Opening up foreign investment has been messy; tinkering with endless series of thresholds of 20%, 24%, 26%, 49%, 51%, 74% & 100% with separate sub-limits for FDI & FII/NRI categories have been passing for reform. The FIPB approved FDI transactions but nobody had any clue on the basis or time frame for approvals. Even though most sectors moved towards automatic approvals, rent seekers managed to get a few moved back from automatic route to FIPB discretionary approvals.  Businesses got artificially broken up to suit FDI regime—broadcasting was broken up into news (26%), entertainment (49% or 74%); and media & telecom distribution businesses broken into cable TV (49%), broadband (100%, later reduced to 74%) and telephony (74%). Retailers (including online retailers) had retail front-end/customer invoicing part separated from back-end/logistics part of their businesses or were accused of pretending to be cash & carry businesses while retailing on the sly. The inevitable investigations on FDI compliance followed.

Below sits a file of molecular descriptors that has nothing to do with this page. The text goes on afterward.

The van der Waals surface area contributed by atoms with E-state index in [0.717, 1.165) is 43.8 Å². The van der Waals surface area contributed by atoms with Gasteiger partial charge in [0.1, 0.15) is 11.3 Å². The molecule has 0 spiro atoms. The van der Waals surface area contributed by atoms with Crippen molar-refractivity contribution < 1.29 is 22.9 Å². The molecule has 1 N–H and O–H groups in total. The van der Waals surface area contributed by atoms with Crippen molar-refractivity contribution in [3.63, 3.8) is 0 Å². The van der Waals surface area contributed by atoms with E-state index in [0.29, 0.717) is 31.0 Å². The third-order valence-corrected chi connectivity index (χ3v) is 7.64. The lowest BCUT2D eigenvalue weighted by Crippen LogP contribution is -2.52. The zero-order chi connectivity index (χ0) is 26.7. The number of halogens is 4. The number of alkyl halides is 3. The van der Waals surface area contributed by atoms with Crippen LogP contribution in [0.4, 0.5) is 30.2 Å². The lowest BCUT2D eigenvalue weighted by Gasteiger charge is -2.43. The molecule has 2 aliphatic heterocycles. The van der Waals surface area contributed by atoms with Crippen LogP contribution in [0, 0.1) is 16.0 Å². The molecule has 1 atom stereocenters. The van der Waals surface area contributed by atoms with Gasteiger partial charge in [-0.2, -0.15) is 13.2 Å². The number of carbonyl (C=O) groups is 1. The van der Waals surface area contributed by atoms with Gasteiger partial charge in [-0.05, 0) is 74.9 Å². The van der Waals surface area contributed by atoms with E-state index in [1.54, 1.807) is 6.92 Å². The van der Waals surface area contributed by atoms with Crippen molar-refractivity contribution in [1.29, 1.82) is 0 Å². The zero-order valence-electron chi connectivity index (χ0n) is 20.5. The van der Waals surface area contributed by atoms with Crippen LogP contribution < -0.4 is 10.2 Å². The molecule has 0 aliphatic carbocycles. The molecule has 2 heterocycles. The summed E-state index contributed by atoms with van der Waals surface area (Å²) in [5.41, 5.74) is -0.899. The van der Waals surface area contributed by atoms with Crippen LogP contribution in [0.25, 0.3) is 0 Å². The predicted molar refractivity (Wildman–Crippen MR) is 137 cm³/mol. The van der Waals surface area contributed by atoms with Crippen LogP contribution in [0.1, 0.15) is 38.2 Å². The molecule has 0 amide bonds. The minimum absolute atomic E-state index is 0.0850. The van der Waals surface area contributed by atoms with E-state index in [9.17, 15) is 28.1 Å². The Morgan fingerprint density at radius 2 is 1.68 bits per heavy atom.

Obviously mining & labour reforms never happened. Even though, we have the largest coal reserves in the world, we continue to import coal & even though we have the world’s largest & youngest workforce, Indian producers continue to avoid labour-intensive business models. As planned under the Electricity Act of 2003, the state electricity boards were broken into Gencoms, Transcoms and Discoms but they continue to operate as a single monolithic state electricity board & accumulate losses; the promise of a dynamic electricity market has not materialised.

Despite urban middle class protests of 2012 on women’s safety & the poor social infrastructure, administrative reforms, police reforms and judicial reforms were not pursued with any urgency.

Entitlement programmes

Under the guise of providing “a human face to reform”, the government pursued fiscally profligate options that reduced the “aam admi” to a supplicant! Instead of labour reforms that would have created jobs, we got annual increases in agricultural procurement prices & entitlement programmes that expanded government expenditure from INR 3 lakh crore (USD 50 billion) in 2003 to INR 15 lakh crore (USD 250 billion) in 2013! And it took a rupee crisis in August 2013 to wake up the political leadership that fiscal deficit had to be reined in. 

Tax administration